As we draw up new wards for 100 city councillors, the changes from the current arrangements will be substantial. For example, we are likely to see a mixed pattern of wards emerge across the city in place of the current uniform pattern of three-member wards. There is no longer a legal requirement for each of Birmingham’s wards to elect three councillors. This means that the Commission will be free to draw up wards that elect one, two or three members depending on the evidence we receive.
If you want to influence the changes, we would like to hear from you.

5. If Birmingham is deemed not to merit a council size of more than 100 members, what are the evidence-based reasons from its being driven even further out of line with other major metropolitan councils?

The Commission does not believe that councils should be batched up by type of authority and treated the same regardless of their unique circumstances. So the table of statistics on the number of voters per councillor in various local authorities will be fascinating to those of us interested in English local government but it tells us nothing about Birmingham’s challenges or its plans for the future.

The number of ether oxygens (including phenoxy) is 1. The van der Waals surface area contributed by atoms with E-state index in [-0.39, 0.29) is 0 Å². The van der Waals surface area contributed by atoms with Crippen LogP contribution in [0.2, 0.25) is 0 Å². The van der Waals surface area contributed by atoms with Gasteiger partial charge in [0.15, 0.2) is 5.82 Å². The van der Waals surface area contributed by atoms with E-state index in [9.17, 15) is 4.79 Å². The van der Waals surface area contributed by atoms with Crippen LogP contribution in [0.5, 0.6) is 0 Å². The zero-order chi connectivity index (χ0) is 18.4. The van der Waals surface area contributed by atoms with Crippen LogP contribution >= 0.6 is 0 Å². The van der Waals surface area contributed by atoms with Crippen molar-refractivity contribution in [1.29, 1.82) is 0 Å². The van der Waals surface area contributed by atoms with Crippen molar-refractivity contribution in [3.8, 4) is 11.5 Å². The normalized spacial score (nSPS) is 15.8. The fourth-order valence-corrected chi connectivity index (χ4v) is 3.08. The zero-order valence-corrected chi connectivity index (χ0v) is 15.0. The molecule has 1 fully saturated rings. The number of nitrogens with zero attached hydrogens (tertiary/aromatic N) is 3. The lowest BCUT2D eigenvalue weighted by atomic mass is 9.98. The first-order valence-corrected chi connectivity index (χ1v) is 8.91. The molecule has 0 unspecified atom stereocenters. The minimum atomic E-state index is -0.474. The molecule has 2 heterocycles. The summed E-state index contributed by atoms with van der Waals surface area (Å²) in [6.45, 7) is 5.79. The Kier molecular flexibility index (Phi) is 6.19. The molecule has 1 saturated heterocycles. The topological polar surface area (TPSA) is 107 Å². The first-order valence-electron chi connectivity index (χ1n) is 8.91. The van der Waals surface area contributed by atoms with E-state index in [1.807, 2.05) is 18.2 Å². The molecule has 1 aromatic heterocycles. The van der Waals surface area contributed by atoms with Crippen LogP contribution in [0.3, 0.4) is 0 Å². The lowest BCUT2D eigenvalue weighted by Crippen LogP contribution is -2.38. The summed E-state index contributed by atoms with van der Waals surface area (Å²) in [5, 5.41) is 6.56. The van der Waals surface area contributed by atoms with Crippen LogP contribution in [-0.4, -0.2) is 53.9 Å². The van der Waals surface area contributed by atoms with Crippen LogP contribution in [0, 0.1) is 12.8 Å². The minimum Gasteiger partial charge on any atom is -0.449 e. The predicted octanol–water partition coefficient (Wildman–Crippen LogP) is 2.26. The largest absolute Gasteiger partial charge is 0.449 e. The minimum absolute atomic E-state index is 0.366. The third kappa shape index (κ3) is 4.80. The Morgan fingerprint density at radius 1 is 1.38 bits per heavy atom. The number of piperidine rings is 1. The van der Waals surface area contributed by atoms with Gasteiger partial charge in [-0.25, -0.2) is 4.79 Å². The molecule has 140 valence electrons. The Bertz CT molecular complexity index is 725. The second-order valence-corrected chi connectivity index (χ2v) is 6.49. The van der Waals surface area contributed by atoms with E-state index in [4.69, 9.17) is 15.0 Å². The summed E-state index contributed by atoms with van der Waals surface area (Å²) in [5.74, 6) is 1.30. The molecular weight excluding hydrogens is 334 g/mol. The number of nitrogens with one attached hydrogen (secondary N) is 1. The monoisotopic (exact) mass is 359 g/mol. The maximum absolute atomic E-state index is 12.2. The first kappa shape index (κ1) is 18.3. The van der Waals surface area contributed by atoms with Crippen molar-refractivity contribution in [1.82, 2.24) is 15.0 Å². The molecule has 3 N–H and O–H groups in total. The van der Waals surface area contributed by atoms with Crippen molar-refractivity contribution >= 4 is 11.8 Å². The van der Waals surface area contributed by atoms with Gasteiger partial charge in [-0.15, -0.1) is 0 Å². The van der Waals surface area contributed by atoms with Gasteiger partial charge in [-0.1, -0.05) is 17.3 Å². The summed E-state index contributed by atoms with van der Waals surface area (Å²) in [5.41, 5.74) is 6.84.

Furthermore, an approach that sought to band authorities in the way outlined in the article could also be interpreted as justification for increasing the number of councillors for Birmingham. We have heard a lot of evidence over the past few months but no one has seriously argued for that.

Interestingly, the Commission has recently carried out a review of one of the authorities in the table. A few weeks ago, we completed an electoral review of Knowsley Council. Chris Game’s table suggests we should have given them a council size of 60 members for the bizarre reason that such a figure would put them in line with South Tyneside, Walsall and Wolverhampton. In fact, Knowsley put forward a case to reduce their council size by 18: to 45 members. They had their own vision for how the council and the role of members had changed since the last time they considered the issue as well as a clear idea of how they would lead their area in the future. As such, we were happy to endorse their approach.

We see increasing numbers of councils taking a long term view about the type of institution they want to be in the future and the Commission – in around 90% of cases – has felt able to endorse those cases rather than impose our own idea. In the same way, we have felt able to endorse the view put to us that 100 councillors reflects the future development of the council here in Birmingham.